The Master Program in Cognitive Science

The Master Program comprises 10 courses spread over two years, with three semesters per year - fall, spring and the month of June. There will normally be two classes per semester, including the June semester, when workshops will also be organized. The first five semesters are dedicated to courses and the last semester to work on the master thesis and its defense. 

The aim of this master is to expand the interdisciplinary understanding of the mind and introduce new research areas and results in cognitive science rather than be a mere gradual introduction to cognitive science. This is why the courses offered are generally self-contained, in the sense that they introduce specific areas of and results in cognitive science and do not normally require prerequisites. The courses are organized around major research areas and allow flexibility in terms of the specific topics covered. In each course, students are expected to pass a final examination and write a term paper. 

During any particular academic year, the courses will be scheduled according to the availability of teachers and, when appropriate, in connection with occasional workshops on a given course-related area. Normally, a course will take three to four intensive weeks. 


The Computational Mind

Starting from the computer metaphor of the mind, the course explores and compares different formal and functional models of mental processes as well as competing theories of these models, such as symbolic computation, connectionism, dynamic systems, embodies cognition, and others. 

Mental Representation

A survey and evaluation of major theories of mental representation drawing on recent work in philosophy of mind, cognitive psychology, linguistics, semantics, and artificial intelligence. Major topics: linguistic representation, the language of thought, propositional attitudes, mental imagery, innate concepts and intuitive theories of various domains. (Together, this course and the one the Computational Mind will cover the first historical phases in the evolution of cognitive science). 

Theory of Mind

This course provides a survey of recent work on intuitive psychology or theory of mind. It begins with the philosophical debates about folk psychology and the key concepts that have shaped the research agenda of the field, then surveys the main empirical data, key experiments and hypotheses about ape and child understanding of minds, and concludes with a comparative analysis of several and much debated proposals about how intuitive psychology works - though innate modules, by simulation, in terms of an intuitive theory or by other mechanisms. 

Language and Its Acquisition

This course addresses fundamental questions regarding human language: how language is represented in and computed by the mind - syntax, semantics, pragmatics; how the brain processes language, where and in what forms; how children acquire the main components of language; how language evolved and why. 

Language, Thought, Communication

Does thought precede language in its evolution as well as ontogeny? Or do people think in language and only in language? Does language in general or a specific natural language influence how people think about space, time, action, other people, and so on? Is communication responsible for how language works and how people think in language? These are some of the questions addressed by this course.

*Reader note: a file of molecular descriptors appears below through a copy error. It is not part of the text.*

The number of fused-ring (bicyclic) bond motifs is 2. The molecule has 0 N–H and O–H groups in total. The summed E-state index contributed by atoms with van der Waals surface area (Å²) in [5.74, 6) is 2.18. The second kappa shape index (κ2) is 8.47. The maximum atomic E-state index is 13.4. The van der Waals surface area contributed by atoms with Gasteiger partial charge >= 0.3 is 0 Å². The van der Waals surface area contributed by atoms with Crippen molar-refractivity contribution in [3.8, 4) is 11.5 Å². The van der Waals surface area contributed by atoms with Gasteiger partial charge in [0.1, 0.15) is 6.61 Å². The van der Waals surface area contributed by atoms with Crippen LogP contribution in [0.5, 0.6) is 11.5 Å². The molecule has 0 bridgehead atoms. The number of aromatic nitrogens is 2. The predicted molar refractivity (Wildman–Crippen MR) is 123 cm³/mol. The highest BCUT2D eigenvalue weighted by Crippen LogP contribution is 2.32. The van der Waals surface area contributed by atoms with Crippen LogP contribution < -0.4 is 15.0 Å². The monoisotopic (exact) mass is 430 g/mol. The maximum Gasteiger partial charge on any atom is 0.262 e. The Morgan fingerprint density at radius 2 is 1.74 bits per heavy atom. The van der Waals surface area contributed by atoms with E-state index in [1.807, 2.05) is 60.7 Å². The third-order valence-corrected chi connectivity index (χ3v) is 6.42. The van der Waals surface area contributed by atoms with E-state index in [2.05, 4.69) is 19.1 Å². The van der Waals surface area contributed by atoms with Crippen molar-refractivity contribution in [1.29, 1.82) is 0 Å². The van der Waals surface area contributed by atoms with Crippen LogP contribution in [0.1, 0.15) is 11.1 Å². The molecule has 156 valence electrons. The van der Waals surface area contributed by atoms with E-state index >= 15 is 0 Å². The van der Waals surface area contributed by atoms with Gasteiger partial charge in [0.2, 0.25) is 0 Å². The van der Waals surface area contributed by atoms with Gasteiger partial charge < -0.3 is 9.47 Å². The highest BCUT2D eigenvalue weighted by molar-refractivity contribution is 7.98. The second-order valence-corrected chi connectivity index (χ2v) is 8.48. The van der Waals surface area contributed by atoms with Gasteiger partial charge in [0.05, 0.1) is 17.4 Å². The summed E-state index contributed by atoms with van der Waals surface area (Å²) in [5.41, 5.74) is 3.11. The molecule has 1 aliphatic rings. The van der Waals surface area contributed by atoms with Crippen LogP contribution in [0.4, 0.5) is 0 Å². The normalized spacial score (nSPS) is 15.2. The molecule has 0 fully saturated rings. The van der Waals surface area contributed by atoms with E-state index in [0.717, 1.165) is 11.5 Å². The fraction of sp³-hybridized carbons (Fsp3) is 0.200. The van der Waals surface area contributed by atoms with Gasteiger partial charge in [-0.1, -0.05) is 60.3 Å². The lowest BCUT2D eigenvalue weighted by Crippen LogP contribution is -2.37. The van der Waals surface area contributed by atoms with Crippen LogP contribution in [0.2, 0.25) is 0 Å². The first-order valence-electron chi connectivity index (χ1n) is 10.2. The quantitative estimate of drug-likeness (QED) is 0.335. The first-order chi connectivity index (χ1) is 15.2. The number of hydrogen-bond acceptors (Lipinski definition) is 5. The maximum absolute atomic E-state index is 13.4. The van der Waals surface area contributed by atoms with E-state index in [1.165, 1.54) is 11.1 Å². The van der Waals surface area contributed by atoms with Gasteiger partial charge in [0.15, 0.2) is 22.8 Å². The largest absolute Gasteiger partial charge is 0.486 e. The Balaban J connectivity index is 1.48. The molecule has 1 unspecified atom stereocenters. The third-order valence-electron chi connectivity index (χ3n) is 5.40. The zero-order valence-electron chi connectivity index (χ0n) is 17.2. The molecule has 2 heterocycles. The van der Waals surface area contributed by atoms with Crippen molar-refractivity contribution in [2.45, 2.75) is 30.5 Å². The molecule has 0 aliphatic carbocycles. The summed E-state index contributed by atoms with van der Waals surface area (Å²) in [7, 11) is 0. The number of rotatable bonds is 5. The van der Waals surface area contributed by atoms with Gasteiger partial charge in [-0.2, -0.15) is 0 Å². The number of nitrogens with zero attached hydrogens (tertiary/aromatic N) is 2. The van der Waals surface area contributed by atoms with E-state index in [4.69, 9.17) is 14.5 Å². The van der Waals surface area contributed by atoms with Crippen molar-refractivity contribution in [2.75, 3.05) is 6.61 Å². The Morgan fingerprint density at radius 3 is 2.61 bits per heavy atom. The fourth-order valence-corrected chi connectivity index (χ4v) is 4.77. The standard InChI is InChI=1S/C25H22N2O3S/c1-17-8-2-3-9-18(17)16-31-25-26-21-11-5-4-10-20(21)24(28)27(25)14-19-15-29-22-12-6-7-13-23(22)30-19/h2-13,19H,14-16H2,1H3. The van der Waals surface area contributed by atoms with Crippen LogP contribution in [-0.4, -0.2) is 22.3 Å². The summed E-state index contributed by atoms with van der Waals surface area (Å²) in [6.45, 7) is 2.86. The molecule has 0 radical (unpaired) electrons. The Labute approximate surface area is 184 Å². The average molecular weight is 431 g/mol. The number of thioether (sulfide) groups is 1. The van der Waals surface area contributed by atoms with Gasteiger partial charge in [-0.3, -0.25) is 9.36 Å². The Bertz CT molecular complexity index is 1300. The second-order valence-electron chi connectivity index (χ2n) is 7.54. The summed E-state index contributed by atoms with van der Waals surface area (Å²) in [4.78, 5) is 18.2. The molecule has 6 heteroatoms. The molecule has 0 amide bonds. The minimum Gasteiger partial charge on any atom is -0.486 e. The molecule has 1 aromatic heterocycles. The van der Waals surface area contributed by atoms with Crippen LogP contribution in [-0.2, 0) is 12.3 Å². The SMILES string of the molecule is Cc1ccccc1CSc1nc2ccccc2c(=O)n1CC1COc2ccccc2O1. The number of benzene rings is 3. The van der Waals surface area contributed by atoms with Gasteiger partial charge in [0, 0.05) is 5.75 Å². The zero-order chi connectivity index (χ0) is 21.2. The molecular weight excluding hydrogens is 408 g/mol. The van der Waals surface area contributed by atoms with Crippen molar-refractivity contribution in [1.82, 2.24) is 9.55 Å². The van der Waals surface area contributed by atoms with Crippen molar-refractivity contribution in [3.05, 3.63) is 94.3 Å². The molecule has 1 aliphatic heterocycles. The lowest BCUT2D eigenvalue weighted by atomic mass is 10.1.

Mind in Evolution

As any biological capacity, the human mind must have evolved. Can evolution explain its design? The human mind has many components, from perception to language and thinking. Are they all products of natural selection, of other evolutionary forces, or of no such forces at all? Can evolution explain the uniqueness of the human mind? What could be the factors that explain the uniqueness: tool making, language, sociopolitical life, culture? Guided by such questions, the course offers a multidisciplinary survey of evolutionary cognitive science. 

Brain and Mind

This course explores the cognitive and neural processes that support vision, language, memory, attention, motor action, and other mental capacities. It surveys basic investigative methods in cognitive psychology and cognitive neuroscience and examines neurocognitive deficits, such as autism, amnesia, schizophrenia, which reveal important links between brain activity and mental performances. 

The Socialized Mind

From a psychological and neuroscientific perspective, this course examines the impact that the intense and complex social and cultural interactions of humans had on their mental development and their mental abilities, from empathy and imitation to cooperation, education and communication. 


Consciousness is now a research topic that has moved from philosophy into the center of cognitive science, touching such diverse bases as the neural correlates of consciousness, impairments of consciousness, the question of free will and responsability, consciousness as either agent or spectator, the function of consciousness in mental life, its evolution and development. 

Special Topics in Cognitive Science

This course is open to a variety of key-topics in cognitive science, such as vision, memory, reasoning, imagination, speech acts, decision making, and so on. 







Last updated at: November 29, 2011.